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- Roseanne is gone, but racism and paranoia are here to stay.
- Italy’s not out of the woods yet.
- President Donald Trump’s lack of concern about Puerto Rico has devastating consequences.
- Having strong opinions is potentially deadly in Russia.
- Thank Congress for Trump’s swing back toward tougher trade talk.
The Malady Lingers On
Roseanne Barr’s show may be gone, but we are apparently never going to stop talking about her.
Today, Barr apologized again for the racist tweet that got her fired and momentarily chalked it up to Ambien, inspiring a tangy rebuttal from Ambien maker Sanofi. Then President Donald J. Trump wondered when he was going to get his apology for unspecified mean things said about him on ABC. What a time to be alive!
Seriously, we may forget about Roseanne in a day or two. But we will never stop stewing in the racism and paranoia-fueled confusion she helped sow, writes Tara Lachapelle. The Walt Disney Co. subsidiary ABC did the right thing in shutting down her show, just as Starbucks Corp. did the right thing in shutting down stores for sensitivity training after a manager had two men arrested for being black in a store. But, as with Barr’s apology, these atonements merely shut barn doors after the racism had already escaped.
And it is running wild these days. “Racism and conspiracy theories have been made socially acceptable, and social media makes it harder to separate truth from lies,” Tara writes. The result is an ever-widening gyre of anger and fear. And Corporate America is trapped in it along with the rest of us.
Italy, which yesterday teetered on the verge of a market meltdown, calmed down today after the government managed to sell some new bonds. Of course, market panics do take occasional breaks; somebody once compared them to waves of nausea – today we feel relief, tomorrow we might feel sicker than ever. And Marcus Ashworth was not impressed by that bond sale, anyway, noting signs of weak investor demand.
Meanwhile, European policy makers could do much to help Italy besides finger-wagging from the sidelines, write Bloomberg’s editors. And Italy’s populist politicians are only prolonging the chaos in a cynical grab for political advantage, warns Ferdinando Giugliano. As Ashworth wrote, “This one ain’t over yet.”
Trump’s Puerto Rican Failure
Less than two weeks after Hurricane Maria hit Puerto Rico, Trump bragged that just 16 people had died. A couple of weeks after that, Trump scored his handling of the aftermath a 10 out of 10. About a month after that, Tim O’Brien visited Puerto Rico and saw a very different story. And yesterday, a New England Journal of Medicine study estimated the aftermath’s death toll was at least 4,645.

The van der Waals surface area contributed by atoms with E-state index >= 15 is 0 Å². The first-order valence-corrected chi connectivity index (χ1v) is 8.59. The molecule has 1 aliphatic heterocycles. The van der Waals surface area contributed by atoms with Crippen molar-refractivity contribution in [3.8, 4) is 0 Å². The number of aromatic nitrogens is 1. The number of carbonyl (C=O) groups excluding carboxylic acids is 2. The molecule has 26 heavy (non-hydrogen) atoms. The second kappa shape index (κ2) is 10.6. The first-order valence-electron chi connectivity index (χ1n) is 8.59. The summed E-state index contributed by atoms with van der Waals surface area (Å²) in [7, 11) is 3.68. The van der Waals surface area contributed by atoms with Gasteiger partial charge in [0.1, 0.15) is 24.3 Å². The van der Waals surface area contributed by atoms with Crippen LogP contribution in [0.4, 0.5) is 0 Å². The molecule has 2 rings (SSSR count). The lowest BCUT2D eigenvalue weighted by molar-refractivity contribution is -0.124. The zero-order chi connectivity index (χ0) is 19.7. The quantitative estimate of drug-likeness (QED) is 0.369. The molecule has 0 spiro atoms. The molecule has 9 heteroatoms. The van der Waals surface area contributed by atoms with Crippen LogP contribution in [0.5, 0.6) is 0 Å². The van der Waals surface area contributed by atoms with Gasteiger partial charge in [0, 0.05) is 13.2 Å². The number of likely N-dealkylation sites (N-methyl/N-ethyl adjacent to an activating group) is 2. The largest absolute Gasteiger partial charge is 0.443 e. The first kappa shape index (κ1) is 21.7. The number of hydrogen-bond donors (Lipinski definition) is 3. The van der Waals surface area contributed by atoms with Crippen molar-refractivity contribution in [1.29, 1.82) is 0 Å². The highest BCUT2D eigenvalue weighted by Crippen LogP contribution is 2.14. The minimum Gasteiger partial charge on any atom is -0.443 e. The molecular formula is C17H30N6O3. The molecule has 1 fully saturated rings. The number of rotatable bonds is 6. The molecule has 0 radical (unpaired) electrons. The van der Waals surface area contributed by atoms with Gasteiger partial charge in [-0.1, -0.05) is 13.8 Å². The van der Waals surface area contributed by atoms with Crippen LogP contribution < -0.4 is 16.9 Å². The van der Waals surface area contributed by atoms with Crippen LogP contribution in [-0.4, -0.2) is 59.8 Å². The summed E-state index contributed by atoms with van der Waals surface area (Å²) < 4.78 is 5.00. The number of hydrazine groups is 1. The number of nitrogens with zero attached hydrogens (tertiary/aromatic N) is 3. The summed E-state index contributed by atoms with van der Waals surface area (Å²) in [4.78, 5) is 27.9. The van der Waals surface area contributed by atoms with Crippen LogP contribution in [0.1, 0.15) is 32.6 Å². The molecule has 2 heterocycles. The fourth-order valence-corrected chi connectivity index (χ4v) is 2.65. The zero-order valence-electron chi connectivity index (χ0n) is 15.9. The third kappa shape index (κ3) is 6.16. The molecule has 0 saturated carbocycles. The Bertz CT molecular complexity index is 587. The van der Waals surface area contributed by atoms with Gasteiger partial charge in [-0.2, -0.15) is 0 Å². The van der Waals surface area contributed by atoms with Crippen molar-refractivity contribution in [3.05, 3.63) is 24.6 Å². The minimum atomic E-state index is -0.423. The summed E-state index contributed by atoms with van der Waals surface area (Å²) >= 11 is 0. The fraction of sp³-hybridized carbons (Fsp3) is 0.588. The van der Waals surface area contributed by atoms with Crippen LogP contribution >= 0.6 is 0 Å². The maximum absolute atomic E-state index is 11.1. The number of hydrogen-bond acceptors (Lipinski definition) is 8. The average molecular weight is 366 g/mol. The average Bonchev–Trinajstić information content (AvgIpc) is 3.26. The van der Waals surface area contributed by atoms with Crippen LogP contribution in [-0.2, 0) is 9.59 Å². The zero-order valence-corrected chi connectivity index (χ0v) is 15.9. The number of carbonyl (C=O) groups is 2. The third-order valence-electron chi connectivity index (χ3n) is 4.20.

Today, Tim points out Trump still has time to help Puerto Rico at least prepare for the next hurricane season. But his track record after Maria does not inspire confidence: “Puerto Rico’s challenges were perfectly suited to a veteran builder and a self-described man of action like Trump, yet he seemed uninspired by – and unengaged with – the task at hand.”
Die Another Day
Leonid Bershidsky had to write two versions of a column today about Russian journalist Arkady Babchenko. In the first, Babchenko had been murdered for his anti-Kremlin opinions. In the second, Babchenko was still very much alive (though his wife might still want to kill him), having faked his death to help expose a Kremlin hit job. Leonid’s original point still stands, though: The Putin regime will kill opponents not for the facts they know, but for the opinions they espouse.
Congress Also Not Dead Yet
Meanwhile, the Trump administration’s recent jerk back toward the “War” end of the Trade War-Peace spectrum has been driven at least partly by Congress, writes Eli Lake. Lawmakers want to clamp down on China’s ability to vacuum up U.S. technology. “Trump campaigned in part against Congress for its failure to get tough on China,” he writes. “Now it's Congress that is holding Trump to his campaign promise.”
Demand for Treasury bonds has lately been a function of other markets freaking out, notes new Opinion columnist Brian Chappatta. That’s not such a healthy sign for bonds:
Max Nisen suggests Botox maker Allergan PLC’s “bold” plan to streamline itself is not exactly, how do you say, bold:
The stock market seems afraid of its own shadow; its fears could become self-fulfilling. – Stephen Gandel
Note: Please send s’mores, suggestions and kicker ideas to Mark Gongloff at email@example.com.
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